Rosti’s Riichi Lexicon (Part 1)
Guest contributor Rosti of The Mahjong Guide offers up this guide to riichi vocabulary that states what we’re all thinking! Visit The Mahjong Guide for strategy and replays, or follow Rosti on Twitch and watch him stream games from the Tokujou room on Tenhou.
A common complaint often seen from new and aspiring players in mahjong is the terminology. “It’s like I have to learn a whole new language just to play this sodding game!” they cry, “Why can’t you guys just use English?!”
Little do they realize how important the terminology is to the game, and to the sense of accomplishment and elitism that you can get from knowing the secret language of mahjong. After all, if players can’t be bothered to understand things like “You should have declared oya riichi on the shanpon and hoped to ron your shimocha for gyakuten in oorasu,” they’re clearly not invested enough in the game to deserve help with things like strategy or how to actually play.
So in order to help clear up some confusion, we’ve created a list to explain some of the common terminology that you might come across in mahjong, and a translation into simple English. Now you too can amaze your friends with fancy sounding words and seem smart by using complicated terms most people don’t understand!
- sashikomi – A situation where you make a mistake but you want to save face and pretend you actually know what you’re doing.
- ryankan – A three-tile shape (e.g. 246s) that guarantees you’ll end up in furiten tempai later.
- dora – The tile you draw immediately after an opponent declares riichi.
- ura-dora – Bonus dora that your opponents can use to get a mangan from a hand that was otherwise just riichi.
- tsumo – A win call that is typically performed by your opponents upon your dealer turn.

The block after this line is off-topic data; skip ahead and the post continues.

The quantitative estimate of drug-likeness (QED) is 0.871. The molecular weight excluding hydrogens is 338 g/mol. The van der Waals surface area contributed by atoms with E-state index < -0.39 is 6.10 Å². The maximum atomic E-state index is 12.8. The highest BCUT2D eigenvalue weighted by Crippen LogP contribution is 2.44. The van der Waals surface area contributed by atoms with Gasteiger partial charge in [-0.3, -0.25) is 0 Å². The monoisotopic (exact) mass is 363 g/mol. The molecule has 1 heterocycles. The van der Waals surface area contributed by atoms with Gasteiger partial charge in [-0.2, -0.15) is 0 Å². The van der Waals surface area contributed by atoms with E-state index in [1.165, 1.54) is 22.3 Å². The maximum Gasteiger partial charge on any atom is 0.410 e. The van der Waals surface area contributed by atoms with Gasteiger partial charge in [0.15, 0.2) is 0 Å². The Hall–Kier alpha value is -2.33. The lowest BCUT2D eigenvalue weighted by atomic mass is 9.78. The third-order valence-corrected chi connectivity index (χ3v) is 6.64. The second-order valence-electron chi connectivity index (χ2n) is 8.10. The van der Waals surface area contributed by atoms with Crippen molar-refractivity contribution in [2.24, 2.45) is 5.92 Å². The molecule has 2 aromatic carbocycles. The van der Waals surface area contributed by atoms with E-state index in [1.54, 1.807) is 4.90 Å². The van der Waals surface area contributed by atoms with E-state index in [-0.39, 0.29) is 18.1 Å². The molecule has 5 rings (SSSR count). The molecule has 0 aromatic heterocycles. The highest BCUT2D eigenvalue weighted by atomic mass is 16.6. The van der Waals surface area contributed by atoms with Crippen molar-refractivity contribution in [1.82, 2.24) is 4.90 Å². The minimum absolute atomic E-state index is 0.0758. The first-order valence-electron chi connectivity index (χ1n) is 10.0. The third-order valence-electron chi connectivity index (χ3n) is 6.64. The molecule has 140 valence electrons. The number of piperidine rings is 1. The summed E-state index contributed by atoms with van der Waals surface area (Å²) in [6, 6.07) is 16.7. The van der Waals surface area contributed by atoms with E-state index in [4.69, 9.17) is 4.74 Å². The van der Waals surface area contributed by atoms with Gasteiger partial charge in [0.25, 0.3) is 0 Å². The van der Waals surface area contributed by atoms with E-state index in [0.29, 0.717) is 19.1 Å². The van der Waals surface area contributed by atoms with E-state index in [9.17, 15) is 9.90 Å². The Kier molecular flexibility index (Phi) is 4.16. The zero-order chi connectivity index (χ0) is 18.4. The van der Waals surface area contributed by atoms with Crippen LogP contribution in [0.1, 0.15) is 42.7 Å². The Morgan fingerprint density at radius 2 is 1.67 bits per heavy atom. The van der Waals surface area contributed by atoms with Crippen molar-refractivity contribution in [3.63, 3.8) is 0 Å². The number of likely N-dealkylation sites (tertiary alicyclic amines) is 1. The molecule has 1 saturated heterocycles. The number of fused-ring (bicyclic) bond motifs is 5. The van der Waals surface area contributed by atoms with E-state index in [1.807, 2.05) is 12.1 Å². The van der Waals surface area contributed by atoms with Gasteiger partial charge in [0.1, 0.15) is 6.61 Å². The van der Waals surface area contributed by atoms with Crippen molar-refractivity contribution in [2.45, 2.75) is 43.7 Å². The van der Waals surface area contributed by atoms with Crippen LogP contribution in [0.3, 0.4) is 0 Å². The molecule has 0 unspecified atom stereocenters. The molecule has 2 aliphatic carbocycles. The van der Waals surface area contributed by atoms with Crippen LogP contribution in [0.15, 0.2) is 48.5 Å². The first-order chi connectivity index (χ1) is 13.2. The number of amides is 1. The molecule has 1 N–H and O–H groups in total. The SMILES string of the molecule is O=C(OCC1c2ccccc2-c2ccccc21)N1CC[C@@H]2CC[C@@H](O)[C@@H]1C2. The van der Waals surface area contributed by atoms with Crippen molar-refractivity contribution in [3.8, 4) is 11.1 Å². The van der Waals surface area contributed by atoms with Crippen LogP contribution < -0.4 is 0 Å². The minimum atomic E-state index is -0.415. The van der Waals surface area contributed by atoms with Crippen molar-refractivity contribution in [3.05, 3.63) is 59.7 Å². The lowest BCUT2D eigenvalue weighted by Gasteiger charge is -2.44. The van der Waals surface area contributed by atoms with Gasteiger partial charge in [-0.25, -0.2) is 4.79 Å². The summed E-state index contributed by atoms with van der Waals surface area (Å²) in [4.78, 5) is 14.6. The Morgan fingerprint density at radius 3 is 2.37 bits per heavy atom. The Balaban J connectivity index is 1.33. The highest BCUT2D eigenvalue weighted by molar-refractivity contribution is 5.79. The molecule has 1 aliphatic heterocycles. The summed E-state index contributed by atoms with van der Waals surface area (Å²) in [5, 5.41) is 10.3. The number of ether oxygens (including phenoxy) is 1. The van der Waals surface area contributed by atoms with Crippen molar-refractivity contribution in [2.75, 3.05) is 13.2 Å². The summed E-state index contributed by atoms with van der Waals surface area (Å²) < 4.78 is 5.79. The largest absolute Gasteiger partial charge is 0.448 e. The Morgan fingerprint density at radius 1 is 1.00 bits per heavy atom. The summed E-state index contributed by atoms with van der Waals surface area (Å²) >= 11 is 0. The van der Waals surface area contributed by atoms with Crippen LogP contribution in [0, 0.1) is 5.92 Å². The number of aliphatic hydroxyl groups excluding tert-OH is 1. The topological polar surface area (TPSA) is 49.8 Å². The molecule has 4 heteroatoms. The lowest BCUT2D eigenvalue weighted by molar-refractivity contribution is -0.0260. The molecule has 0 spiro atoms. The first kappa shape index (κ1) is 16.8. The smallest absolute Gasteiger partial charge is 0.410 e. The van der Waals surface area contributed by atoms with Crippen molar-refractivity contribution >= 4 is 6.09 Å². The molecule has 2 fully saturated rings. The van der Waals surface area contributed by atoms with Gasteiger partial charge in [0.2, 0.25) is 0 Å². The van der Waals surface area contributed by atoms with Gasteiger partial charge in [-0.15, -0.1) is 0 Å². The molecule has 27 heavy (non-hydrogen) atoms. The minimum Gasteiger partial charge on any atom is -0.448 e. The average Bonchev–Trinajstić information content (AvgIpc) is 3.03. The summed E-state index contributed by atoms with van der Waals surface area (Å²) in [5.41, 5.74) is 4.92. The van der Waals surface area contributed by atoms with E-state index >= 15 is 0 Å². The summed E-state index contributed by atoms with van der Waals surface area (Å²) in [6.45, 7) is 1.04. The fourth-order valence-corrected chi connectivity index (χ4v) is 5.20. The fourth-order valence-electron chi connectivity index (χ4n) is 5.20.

- ippatsu – A common yaku for your opponents when they riichi, but not for you.
- chinitsu – A hand where it is difficult to figure out what tiles you need to win.
- chanta – The yaku you go for when your hand was terrible and you had no other choice.
- chiitoi – The other yaku you go for when your hand was terrible and you had no other choice (but this time you’ll have five pairs in your discards because you chose to keep the wrong tiles every time.)
- betaori – The strategy you use when you have a useless hand that you didn’t want to win anyway.
- hadaka tanki – A situation where you’ve made some dubious choices but hey at least you’re tempai.
- zentsuppa – The strategy you choose when defending feels like too much effort right now.
- mawashi – An alternative term used for ‘zentsuppa’ by players who don’t want to fold when they should, but would like to retain a facade of having skill at the game.
- suji – A defensive strategy that implies tiles are safer to discard except for all those times when it turns out they’re not.
- genbutsu – The tile that would most disrupt your hand shape if you discarded it.
- double ron – A situation where you made a bad mistake.
- triple ron – A situation where you made a really bad mistake but Tenhou decides to let you off.
- chii – A call you wish you could make for tiles discarded by players other than your left player. (see also: kamicha)
- furiten – The hand you get when you made a small mistake early on and the mahjong gods decided to punish you for it.
- sanmenchan – A strong five-tile shape (e.g. 34567m) that demonstrates how it doesn’t matter how many tiles you’re waiting on—they still won’t come out.
- one-chance – A defensive strategy that ignores the 100% probability that your opponent will have the last copy of a tile in their hand, even though they statistically shouldn’t.
- shimocha – The opponent who repeatedly causes your turn to get skipped.
- kamicha – The opponent who never discards the tiles you need.
P.S.: Part 2 of this vocabulary will be coming next week, so check back!
P.P.S.: If you’ve stumbled across this looking for genuine help on what some of these terms mean, try this slightly more accurate and helpful glossary!